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Video: Anger as students storm into University of Sussex
Updated 1:02pm Tuesday 26th March 2013 in News
By Ben James and Alastair Reid
Students clashed with police yesterday (March 25) as university protesters staged their largest demonstration to date about outsourcing.
Around 1,000 gathered at the University of Sussex’s Falmer campus before balaclava-clad activists stormed the main administration building and looted and set fire to some of the contents.
Police in riot gear tried to keep protesters at bay but had to withdraw after becoming overwhelmed and outnumbered. Reinforcements were called but senior officers decided not to use them.
The demonstration was called to protest against privatisation at the university and across the country as a whole.
The University of Sussex has become a focal point for the anti-privatisation movement following the six-week-long occupation of the university’s Bramber House building.
Students are protesting against the outsourcing of 235 campus jobs to private contractors.
A spokesman for the occupiers said students from across the country had travelled by coach to take part in the “important and momentous” day.
He said: “Students from across the country stand alongside academics, university staff and others in a mass display of solidarity and express anger at the management of Sussex University.”
'Shocking and appalling'
John Duffy, registrar and secretary of the university, called the violent nature of the protest “shocking and appalling” and labelled student organisers “irresponsible”.
The day had begun peacefully with speakers in the campus’s Library Square.
Among those talking were North Ayrshire and Arran MP Katy Clark and Alfie Meadows, who suffered serious injuries in the 2010 student protests.
Brighton Pavilion MP Caroline Lucas also had a statement read on her behalf.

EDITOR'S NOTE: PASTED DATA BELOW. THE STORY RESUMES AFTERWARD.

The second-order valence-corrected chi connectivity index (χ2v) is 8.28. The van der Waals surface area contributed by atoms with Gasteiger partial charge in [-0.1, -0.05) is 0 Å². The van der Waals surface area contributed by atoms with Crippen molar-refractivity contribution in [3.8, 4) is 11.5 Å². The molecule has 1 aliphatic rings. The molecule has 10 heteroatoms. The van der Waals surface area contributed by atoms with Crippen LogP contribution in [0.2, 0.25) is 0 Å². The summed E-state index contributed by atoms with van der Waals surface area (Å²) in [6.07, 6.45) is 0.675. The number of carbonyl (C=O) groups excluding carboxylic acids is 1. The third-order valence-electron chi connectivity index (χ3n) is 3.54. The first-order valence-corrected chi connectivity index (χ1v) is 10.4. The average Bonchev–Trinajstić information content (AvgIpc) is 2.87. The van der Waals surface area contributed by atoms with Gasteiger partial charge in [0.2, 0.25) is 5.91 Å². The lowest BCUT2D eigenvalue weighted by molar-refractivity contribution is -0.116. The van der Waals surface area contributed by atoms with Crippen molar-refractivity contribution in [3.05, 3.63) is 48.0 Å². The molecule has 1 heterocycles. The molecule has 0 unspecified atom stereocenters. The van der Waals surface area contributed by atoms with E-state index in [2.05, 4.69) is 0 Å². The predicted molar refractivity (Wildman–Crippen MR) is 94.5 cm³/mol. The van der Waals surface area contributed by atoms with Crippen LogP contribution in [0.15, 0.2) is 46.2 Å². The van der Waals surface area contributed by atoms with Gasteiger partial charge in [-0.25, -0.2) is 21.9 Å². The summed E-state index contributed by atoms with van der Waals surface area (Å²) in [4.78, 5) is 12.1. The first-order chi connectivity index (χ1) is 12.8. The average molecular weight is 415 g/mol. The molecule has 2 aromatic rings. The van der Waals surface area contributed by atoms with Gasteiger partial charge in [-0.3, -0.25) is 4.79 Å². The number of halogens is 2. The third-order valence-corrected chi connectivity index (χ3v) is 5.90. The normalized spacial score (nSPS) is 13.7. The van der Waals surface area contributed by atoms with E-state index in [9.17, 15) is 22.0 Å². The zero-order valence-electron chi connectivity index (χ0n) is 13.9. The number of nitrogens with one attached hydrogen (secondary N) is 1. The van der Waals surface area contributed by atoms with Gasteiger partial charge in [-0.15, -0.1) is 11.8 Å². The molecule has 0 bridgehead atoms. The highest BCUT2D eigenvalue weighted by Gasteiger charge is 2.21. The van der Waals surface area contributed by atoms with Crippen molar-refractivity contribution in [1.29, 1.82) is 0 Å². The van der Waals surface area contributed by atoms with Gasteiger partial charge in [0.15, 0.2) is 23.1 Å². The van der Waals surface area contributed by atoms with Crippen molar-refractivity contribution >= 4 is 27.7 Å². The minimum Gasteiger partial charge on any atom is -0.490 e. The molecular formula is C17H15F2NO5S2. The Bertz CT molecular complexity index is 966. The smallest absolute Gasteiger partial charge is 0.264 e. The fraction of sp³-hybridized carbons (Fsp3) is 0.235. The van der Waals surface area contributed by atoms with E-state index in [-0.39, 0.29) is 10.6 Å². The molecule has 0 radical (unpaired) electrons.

Following the rallying calls, the protesters began marching around the campus’s scattered buildings, lighting flares and fireworks and carrying banners.
At Sussex House security staff had boarded up windows and organised for police to stand on the other side of the glass doors.
Within minutes the mood of the march turned ugly and activists in balaclavas began to smash the glass with placards and sticks.
Dozens of police officers moved in to try to disperse the crowd but after a line of protesters met them face on and coins began to be hurled, they withdrew to put on riot gear.
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They then stood and watched as around 100 protesters smashed their way into Sussex House, set up barricades with furniture and began looting.
One masked activist who had sprayed “Occupy” in yellow paint in the stairwell of the building, said: “It was originally going to be a peaceful student protest. As per standard it escalates a little bit.”
A small group grabbed a pile of admin folders and set fire to them outside the entrance as they tried to hold off police.
The students withdrew to their original occupation point at Bramber House where some smashed through a second section of the top floor to take control of more of the building.
Meanwhile, just 100 metres from Sussex House, a female student was lying unconscious at the bottom of concrete steps.
Onlookers said that she had collapsed and was known to have a heart condition. She was speaking to paramedics as she was loaded into the ambulance.
Mr Duffy said: “We cannot tolerate today’s violent behaviour. There is no excuse.”
A police spokeswoman said that no arrests were made and that there were no injuries.
Last night police chiefs defended their handling of the protest.
Instead of calling in reinforcements or clearing the protesters with police dogs or batons, officers stood and watched as activists broke into Sussex House.
A force spokeswoman said: “Officers acted in the way they did because at no point was there a threat to life or injury.
“The protesters were just intent on getting in that building and occupying it. For us to use batons on people would have been disproportionate.
“If for example they had been causing harm to others, we perhaps would have acted differently.
“For example, with March for England, they were setting fire to bins which had potential to cause harm to others.
“But this was criminal damage with no intent to cause harm to others.
“All these decisions have to made in the heat of the moment and nobody was injured which is a good outcome.
“We would like to think that the university understand our reasons.”
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